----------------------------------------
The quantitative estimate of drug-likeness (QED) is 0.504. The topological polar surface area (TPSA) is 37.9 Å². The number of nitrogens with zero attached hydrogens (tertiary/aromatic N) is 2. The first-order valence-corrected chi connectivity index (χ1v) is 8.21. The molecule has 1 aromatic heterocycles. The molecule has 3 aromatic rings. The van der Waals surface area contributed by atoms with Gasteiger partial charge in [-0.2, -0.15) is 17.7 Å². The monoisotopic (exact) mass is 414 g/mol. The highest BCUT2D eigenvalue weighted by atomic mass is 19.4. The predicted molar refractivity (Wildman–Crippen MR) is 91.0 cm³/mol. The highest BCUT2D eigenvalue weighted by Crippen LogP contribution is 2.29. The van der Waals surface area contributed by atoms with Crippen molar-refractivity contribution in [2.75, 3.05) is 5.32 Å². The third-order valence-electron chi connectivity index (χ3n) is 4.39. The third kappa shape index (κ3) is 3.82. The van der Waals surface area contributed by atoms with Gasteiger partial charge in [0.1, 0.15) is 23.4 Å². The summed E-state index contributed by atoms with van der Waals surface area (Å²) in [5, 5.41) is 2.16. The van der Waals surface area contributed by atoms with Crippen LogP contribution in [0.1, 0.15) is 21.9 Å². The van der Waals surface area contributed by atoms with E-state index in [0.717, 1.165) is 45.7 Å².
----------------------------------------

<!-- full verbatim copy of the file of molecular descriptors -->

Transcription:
The quantitative estimate of drug-likeness (QED) is 0.504. The topological polar surface area (TPSA) is 37.9 Å². The number of nitrogens with zero attached hydrogens (tertiary/aromatic N) is 2. The first-order valence-corrected chi connectivity index (χ1v) is 8.21. The molecule has 1 aromatic heterocycles. The molecule has 3 aromatic rings. The van der Waals surface area contributed by atoms with Gasteiger partial charge in [-0.2, -0.15) is 17.7 Å². The monoisotopic (exact) mass is 414 g/mol. The highest BCUT2D eigenvalue weighted by atomic mass is 19.4. The predicted molar refractivity (Wildman–Crippen MR) is 91.0 cm³/mol. The highest BCUT2D eigenvalue weighted by Crippen LogP contribution is 2.29. The van der Waals surface area contributed by atoms with Crippen molar-refractivity contribution in [2.75, 3.05) is 5.32 Å². The third-order valence-electron chi connectivity index (χ3n) is 4.39. The third kappa shape index (κ3) is 3.82. The van der Waals surface area contributed by atoms with Gasteiger partial charge in [0.1, 0.15) is 23.4 Å². The summed E-state index contributed by atoms with van der Waals surface area (Å²) in [5, 5.41) is 2.16. The van der Waals surface area contributed by atoms with Crippen LogP contribution in [0.1, 0.15) is 21.9 Å². The van der Waals surface area contributed by atoms with E-state index in [0.717, 1.165) is 45.7 Å².